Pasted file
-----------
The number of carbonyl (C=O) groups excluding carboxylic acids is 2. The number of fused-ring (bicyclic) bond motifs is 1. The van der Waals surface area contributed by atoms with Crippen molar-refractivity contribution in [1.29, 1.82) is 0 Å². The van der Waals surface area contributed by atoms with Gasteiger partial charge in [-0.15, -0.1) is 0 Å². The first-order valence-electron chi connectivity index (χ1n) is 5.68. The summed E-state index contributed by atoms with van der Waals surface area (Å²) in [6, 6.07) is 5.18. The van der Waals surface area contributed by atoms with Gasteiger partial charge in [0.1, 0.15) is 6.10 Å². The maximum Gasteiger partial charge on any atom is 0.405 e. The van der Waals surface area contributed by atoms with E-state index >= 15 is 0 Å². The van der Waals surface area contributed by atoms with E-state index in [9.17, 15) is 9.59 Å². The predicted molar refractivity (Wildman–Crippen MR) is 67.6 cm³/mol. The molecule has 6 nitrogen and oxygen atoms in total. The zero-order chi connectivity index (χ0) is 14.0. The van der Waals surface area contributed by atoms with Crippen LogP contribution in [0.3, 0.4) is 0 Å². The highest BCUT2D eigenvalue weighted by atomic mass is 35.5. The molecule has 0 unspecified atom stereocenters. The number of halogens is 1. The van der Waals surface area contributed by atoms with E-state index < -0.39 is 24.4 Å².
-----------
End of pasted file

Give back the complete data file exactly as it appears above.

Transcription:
The number of carbonyl (C=O) groups excluding carboxylic acids is 2. The number of fused-ring (bicyclic) bond motifs is 1. The van der Waals surface area contributed by atoms with Crippen molar-refractivity contribution in [1.29, 1.82) is 0 Å². The van der Waals surface area contributed by atoms with Gasteiger partial charge in [-0.15, -0.1) is 0 Å². The first-order valence-electron chi connectivity index (χ1n) is 5.68. The summed E-state index contributed by atoms with van der Waals surface area (Å²) in [6, 6.07) is 5.18. The van der Waals surface area contributed by atoms with Gasteiger partial charge in [0.1, 0.15) is 6.10 Å². The maximum Gasteiger partial charge on any atom is 0.405 e. The van der Waals surface area contributed by atoms with E-state index >= 15 is 0 Å². The van der Waals surface area contributed by atoms with E-state index in [9.17, 15) is 9.59 Å². The predicted molar refractivity (Wildman–Crippen MR) is 67.6 cm³/mol. The molecule has 6 nitrogen and oxygen atoms in total. The zero-order chi connectivity index (χ0) is 14.0. The van der Waals surface area contributed by atoms with Crippen LogP contribution in [0.3, 0.4) is 0 Å². The highest BCUT2D eigenvalue weighted by atomic mass is 35.5. The molecule has 0 unspecified atom stereocenters. The number of halogens is 1. The van der Waals surface area contributed by atoms with E-state index < -0.39 is 24.4 Å².